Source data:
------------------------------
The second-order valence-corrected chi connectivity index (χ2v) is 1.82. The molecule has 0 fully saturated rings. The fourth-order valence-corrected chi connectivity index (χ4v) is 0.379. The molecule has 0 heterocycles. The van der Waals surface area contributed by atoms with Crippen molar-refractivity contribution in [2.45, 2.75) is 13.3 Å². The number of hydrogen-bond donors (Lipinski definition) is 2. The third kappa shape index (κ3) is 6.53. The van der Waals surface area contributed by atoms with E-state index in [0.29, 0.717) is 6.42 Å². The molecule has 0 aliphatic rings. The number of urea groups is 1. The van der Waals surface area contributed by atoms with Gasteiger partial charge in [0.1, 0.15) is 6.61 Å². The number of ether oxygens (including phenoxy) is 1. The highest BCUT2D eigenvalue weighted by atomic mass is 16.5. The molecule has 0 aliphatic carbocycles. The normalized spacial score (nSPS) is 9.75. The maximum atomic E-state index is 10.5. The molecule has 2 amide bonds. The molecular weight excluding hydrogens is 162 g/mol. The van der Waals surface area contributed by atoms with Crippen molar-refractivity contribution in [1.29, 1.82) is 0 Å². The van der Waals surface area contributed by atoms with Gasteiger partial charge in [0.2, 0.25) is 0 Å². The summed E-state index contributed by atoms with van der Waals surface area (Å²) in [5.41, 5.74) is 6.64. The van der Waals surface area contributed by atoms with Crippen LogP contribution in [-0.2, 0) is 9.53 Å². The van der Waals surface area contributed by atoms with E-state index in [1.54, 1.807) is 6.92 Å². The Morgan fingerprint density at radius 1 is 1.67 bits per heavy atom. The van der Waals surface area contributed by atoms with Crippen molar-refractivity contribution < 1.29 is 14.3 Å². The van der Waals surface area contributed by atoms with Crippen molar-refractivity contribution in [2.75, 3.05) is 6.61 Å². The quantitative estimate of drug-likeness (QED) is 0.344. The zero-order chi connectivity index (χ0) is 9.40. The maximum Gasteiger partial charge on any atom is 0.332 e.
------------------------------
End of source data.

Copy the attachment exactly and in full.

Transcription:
The second-order valence-corrected chi connectivity index (χ2v) is 1.82. The molecule has 0 fully saturated rings. The fourth-order valence-corrected chi connectivity index (χ4v) is 0.379. The molecule has 0 heterocycles. The van der Waals surface area contributed by atoms with Crippen molar-refractivity contribution in [2.45, 2.75) is 13.3 Å². The number of hydrogen-bond donors (Lipinski definition) is 2. The third kappa shape index (κ3) is 6.53. The van der Waals surface area contributed by atoms with E-state index in [0.29, 0.717) is 6.42 Å². The molecule has 0 aliphatic rings. The number of urea groups is 1. The van der Waals surface area contributed by atoms with Gasteiger partial charge in [0.1, 0.15) is 6.61 Å². The number of ether oxygens (including phenoxy) is 1. The highest BCUT2D eigenvalue weighted by atomic mass is 16.5. The molecule has 0 aliphatic carbocycles. The normalized spacial score (nSPS) is 9.75. The maximum atomic E-state index is 10.5. The molecule has 2 amide bonds. The molecular weight excluding hydrogens is 162 g/mol. The van der Waals surface area contributed by atoms with Crippen molar-refractivity contribution in [1.29, 1.82) is 0 Å². The van der Waals surface area contributed by atoms with Gasteiger partial charge in [0.2, 0.25) is 0 Å². The summed E-state index contributed by atoms with van der Waals surface area (Å²) in [5.41, 5.74) is 6.64. The van der Waals surface area contributed by atoms with Crippen LogP contribution in [-0.2, 0) is 9.53 Å². The van der Waals surface area contributed by atoms with E-state index in [1.54, 1.807) is 6.92 Å². The Morgan fingerprint density at radius 1 is 1.67 bits per heavy atom. The van der Waals surface area contributed by atoms with Crippen molar-refractivity contribution < 1.29 is 14.3 Å². The van der Waals surface area contributed by atoms with Crippen molar-refractivity contribution in [2.75, 3.05) is 6.61 Å². The quantitative estimate of drug-likeness (QED) is 0.344. The zero-order chi connectivity index (χ0) is 9.40. The maximum Gasteiger partial charge on any atom is 0.332 e.